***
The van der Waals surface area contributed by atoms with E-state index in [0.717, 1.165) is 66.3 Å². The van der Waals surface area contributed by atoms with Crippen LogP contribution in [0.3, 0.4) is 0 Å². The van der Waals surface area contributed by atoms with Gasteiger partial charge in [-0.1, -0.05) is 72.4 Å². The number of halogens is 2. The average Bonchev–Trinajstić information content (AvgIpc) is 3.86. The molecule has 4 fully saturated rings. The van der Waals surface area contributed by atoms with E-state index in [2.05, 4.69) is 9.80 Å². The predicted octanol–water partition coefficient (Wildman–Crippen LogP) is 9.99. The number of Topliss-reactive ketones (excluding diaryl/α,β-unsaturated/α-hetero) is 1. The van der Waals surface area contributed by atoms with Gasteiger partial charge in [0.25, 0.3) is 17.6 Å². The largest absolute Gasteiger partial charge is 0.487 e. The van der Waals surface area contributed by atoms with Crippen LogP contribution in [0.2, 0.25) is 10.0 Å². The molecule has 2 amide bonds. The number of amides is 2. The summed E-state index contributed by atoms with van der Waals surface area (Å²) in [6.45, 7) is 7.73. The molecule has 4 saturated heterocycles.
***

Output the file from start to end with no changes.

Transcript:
The van der Waals surface area contributed by atoms with E-state index in [0.717, 1.165) is 66.3 Å². The van der Waals surface area contributed by atoms with Crippen LogP contribution in [0.3, 0.4) is 0 Å². The van der Waals surface area contributed by atoms with Gasteiger partial charge in [-0.1, -0.05) is 72.4 Å². The number of halogens is 2. The average Bonchev–Trinajstić information content (AvgIpc) is 3.86. The molecule has 4 fully saturated rings. The van der Waals surface area contributed by atoms with E-state index in [2.05, 4.69) is 9.80 Å². The predicted octanol–water partition coefficient (Wildman–Crippen LogP) is 9.99. The number of Topliss-reactive ketones (excluding diaryl/α,β-unsaturated/α-hetero) is 1. The van der Waals surface area contributed by atoms with Gasteiger partial charge in [0.25, 0.3) is 17.6 Å². The largest absolute Gasteiger partial charge is 0.487 e. The van der Waals surface area contributed by atoms with Crippen LogP contribution in [0.2, 0.25) is 10.0 Å². The molecule has 2 amide bonds. The number of amides is 2. The summed E-state index contributed by atoms with van der Waals surface area (Å²) in [6.45, 7) is 7.73. The molecule has 4 saturated heterocycles.